Govt mulling incentive package to back biofuel-related projectsThe Jakarta Post
The government is considering offering fiscal and administrative incentives to investors planning to produce biofuel as part of an alternative energy program designed to reduce the use of fossil-based fuels.
"We are considering offering incentives related to taxation and customs duties, and the simplification of licensing procedures," Energy and Mineral Resources Minister Purnomo Yusgiantoro said Friday after opening a seminar on biofuel at his ministry.
He explained that the Finance Ministry would formulate the taxation and import duty incentives for biofuel production equipment.
Other ministries and governmental offices would also formulate incentives other than fiscal ones, he said. "The local administration, for example, could simplify the land use permit arrangements, the Agriculture Ministry could encourage the production of raw materials, the Industry Ministry could simplify plant licensing procedures, and the Energy and Mineral Resources Ministry could set out guidelines on the types of biofuel that the market needs," he explained.
The government still needed to discuss in more detail the types of the incentives that would be made available, he said.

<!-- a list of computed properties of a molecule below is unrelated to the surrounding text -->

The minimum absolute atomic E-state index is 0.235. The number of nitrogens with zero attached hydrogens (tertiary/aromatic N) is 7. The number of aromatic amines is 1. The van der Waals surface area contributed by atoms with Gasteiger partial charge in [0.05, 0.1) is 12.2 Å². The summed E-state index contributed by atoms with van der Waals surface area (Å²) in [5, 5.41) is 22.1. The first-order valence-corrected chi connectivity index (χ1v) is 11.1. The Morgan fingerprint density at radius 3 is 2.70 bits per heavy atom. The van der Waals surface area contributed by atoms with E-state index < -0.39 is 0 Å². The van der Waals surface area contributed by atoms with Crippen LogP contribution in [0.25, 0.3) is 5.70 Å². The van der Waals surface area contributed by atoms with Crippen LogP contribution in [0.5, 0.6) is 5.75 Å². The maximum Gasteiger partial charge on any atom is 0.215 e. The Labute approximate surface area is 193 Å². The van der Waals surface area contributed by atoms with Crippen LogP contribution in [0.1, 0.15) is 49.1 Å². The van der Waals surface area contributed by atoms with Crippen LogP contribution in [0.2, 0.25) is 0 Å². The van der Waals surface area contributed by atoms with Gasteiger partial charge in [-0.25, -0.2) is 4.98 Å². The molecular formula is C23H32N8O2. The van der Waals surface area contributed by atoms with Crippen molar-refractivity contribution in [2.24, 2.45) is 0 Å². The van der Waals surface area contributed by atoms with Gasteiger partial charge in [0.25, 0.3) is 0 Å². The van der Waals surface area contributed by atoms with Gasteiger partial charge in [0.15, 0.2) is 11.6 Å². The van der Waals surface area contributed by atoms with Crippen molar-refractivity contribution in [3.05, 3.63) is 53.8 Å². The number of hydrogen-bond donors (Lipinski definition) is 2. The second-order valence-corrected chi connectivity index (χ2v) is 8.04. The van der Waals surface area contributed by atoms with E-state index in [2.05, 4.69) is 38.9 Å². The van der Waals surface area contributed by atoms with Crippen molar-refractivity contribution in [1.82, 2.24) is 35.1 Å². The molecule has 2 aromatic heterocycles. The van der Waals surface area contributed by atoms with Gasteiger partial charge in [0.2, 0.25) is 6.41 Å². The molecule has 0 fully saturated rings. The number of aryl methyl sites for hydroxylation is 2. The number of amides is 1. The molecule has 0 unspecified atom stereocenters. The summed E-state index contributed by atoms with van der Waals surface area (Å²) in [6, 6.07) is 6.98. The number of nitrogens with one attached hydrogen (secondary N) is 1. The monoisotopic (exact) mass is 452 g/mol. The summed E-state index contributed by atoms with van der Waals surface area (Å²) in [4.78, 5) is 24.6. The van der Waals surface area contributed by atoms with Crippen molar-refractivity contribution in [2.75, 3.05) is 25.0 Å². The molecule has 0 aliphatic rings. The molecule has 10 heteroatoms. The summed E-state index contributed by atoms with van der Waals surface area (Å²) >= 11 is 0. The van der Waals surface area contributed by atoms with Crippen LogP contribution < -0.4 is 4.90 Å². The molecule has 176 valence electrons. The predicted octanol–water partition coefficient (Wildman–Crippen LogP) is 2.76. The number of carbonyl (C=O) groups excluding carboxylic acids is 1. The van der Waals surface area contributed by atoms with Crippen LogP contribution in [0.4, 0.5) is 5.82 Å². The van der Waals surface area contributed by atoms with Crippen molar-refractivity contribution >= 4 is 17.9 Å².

Purnomo said biofuel could be produced from various raw materials, including crude palm oil (CPO), sugar and cassava, in this vast tropical country.
Crude palm oil can be used to produce biodiesel, a replacement for diesel, while sugar and cassava can be used to produce bioethanol to replace gasoline.
Besides biodiesel and bioethanol, the government would also promote the production of bio-oil, made of straight vegetable oil, and biogas, made of liquid waste and poultry droppings, both of which could be used as alternatives for kerosene.
According to the Energy and Mineral Resources Ministry's head of research, Neni Sri Utami, her staff had been researching biofuel since 1996.
"Actually, some biofuel is already available in the marketplace, such as E-10, a combination of 10 percent bioethanol and 90 percent gasoline, and B-10, a combination of 10 percent biodiesel and 90 percent diesel," she said.
In promoting the production of biofuel, the government already had a number of legal instruments at its disposal, including the Oil and Gas Law (No. 22/2001), Presidential Regulation No. 5/2006 on national policies for optimizing energy use, and Presidential Instruction No. 1/2006 on biofuel.
With the addition of the proposed incentives, the country has the potential to produce 720,000 kiloliters (kl) of biofuel per year between 2005 and 2010, 1.5 million kl per year over the five years after that up to 2015, and 4.7 million kl per year over the following ten years up to 2025, Purnomo said. (07)